Russian hackers have attacked the website of the Polish War Studies University to create disinformation around the Polish army, with the cyberattack on army website only the latest example of Russia’s targeting of the Polish army with its large army of hackers.
“The ideology of fascism, which murdered 6 million Poles, is being reborn under the care of the [Polish] state. With a heavy heart, I must admit that it is also coming from the Ministry of Defense,” reads a letter posted on the website of the War Studies University, supposedly written by its rector, general Ryszard Parafianowicz.
The letter further criticized Poland’s alliance with the United States and warned that Polish politicians are leading the country to a catastrophe.
The entire letter is fake and was posted by hackers who broke into the Polish website. The attack was quickly identified and offending page removed. The Ministry of Defense responded quickly to the hack attack, stating that the information in the letter was false.
On social media, the Polish Ministry of Defense has warned that such assaults are expected to intensify, especially against the Polish army. The ministry asked citizens to be careful, not propagate fake news and use reliable information sources.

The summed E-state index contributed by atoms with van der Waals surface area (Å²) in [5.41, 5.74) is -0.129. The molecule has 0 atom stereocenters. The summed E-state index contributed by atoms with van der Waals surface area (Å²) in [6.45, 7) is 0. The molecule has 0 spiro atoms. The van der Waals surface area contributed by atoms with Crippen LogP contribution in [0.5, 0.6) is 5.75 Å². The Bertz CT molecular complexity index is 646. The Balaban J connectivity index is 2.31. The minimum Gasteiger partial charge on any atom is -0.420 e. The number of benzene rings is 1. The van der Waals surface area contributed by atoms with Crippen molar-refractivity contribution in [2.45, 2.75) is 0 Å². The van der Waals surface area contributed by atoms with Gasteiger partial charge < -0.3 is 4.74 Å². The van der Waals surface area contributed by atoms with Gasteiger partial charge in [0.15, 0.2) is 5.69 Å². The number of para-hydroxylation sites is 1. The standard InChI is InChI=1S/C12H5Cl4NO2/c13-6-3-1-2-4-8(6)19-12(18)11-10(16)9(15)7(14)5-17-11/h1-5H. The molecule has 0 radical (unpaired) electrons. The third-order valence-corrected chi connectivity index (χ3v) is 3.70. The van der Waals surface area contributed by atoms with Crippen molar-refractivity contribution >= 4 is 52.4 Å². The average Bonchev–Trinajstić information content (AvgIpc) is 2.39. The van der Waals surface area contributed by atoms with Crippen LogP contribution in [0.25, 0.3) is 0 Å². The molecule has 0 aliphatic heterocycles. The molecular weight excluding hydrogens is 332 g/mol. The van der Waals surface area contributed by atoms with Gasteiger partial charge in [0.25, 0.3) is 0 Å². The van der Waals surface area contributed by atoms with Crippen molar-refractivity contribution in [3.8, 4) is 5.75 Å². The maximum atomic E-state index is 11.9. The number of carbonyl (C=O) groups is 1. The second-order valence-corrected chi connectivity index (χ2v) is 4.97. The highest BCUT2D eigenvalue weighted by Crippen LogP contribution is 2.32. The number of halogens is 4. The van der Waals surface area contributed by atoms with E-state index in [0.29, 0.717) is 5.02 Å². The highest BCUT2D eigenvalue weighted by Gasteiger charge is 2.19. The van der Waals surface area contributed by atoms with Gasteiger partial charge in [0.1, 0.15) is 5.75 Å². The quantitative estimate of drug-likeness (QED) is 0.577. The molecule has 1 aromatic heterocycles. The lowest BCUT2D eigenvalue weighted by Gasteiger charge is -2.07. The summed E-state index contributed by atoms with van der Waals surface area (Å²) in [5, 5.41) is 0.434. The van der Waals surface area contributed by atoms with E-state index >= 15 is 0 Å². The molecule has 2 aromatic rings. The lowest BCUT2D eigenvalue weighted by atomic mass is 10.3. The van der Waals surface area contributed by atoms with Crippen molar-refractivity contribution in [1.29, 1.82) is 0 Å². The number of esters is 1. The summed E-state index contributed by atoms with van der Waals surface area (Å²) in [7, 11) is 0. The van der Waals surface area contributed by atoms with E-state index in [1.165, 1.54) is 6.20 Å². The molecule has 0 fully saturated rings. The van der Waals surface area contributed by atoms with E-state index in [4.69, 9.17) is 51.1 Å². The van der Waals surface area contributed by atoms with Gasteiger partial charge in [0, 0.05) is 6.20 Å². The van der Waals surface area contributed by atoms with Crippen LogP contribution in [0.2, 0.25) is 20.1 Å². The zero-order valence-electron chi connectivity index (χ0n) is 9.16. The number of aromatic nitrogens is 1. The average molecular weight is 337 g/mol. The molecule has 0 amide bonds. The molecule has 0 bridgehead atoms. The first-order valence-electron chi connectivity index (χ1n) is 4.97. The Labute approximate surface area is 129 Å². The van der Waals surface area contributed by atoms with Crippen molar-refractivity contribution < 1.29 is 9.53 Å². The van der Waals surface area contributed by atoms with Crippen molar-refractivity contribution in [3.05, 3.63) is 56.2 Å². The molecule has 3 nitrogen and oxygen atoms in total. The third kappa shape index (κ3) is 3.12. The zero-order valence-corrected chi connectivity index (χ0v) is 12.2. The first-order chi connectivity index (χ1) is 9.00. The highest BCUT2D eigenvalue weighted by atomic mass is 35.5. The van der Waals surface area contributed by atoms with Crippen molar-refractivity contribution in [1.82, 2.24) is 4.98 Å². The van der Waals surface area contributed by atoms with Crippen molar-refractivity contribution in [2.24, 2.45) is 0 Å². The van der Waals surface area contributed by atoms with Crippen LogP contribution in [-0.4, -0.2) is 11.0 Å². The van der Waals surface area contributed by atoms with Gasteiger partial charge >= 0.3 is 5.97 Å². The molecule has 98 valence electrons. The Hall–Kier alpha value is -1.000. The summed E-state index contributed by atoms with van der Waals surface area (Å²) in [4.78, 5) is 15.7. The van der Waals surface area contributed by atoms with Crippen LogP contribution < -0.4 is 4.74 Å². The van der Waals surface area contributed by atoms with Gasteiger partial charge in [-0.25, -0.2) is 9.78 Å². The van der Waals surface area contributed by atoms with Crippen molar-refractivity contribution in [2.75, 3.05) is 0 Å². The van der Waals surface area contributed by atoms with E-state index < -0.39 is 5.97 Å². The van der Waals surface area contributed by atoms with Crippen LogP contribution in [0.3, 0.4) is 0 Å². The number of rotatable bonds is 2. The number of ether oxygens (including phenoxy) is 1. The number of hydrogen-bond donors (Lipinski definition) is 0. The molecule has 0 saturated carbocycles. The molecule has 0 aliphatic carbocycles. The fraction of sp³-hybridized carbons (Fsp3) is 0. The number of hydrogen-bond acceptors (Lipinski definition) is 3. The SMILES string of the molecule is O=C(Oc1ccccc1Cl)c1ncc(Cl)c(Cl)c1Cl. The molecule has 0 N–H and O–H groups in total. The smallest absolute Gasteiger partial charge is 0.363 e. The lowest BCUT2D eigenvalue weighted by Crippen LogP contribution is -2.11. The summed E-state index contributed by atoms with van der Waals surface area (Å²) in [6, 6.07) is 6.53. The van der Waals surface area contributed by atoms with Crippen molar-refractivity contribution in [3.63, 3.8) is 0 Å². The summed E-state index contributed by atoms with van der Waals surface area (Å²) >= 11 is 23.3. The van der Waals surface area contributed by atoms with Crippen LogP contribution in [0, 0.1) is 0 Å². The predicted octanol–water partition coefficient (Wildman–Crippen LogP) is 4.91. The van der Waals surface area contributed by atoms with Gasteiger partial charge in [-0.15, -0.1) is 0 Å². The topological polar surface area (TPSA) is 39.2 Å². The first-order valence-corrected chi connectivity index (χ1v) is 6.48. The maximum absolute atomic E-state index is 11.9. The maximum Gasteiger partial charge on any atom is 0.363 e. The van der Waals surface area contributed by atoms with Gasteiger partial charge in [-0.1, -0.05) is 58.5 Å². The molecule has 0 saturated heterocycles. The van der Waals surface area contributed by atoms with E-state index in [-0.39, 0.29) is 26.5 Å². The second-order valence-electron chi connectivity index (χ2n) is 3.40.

This was not the first of such attacks. Three years ago, a fake interview with Polish operation commander General Sławomir Wojciechowski was posted online, in which the general supposedly stated that Polish taxpayers will pay for “illusionary American military presence” and stifle the development of Poland’s own army.
The fake interview also claimed that the presence of U.S. armed forces in Poland is a sign of “being a vassal and weakness and not proof of partnership.”
Disinformation campaigns can take many forms, such as the hacker attack on the university’s website, where information is posted that looks authentic to confuse the public, such as in cases where information is sent from an address that appears to be from the Polish parliament.
Another method is creating a network of websites, which all quote and link to each other to increase their perceived authenticity.
The attacks share a common characteristic of targeting Polish officers or ministry workers and often criticize the presence of U.S. troops in Poland and present NATO as an aggressor despite it being a defensive alliance.
Disinformation works best during times of crisis, when emotions are high, as it bases itself on conflicts already present in a country and intensifies them. The upcoming presidential elections will be a perfect opportunity for disinformation campaigns, especially under the coronavirus pandemic.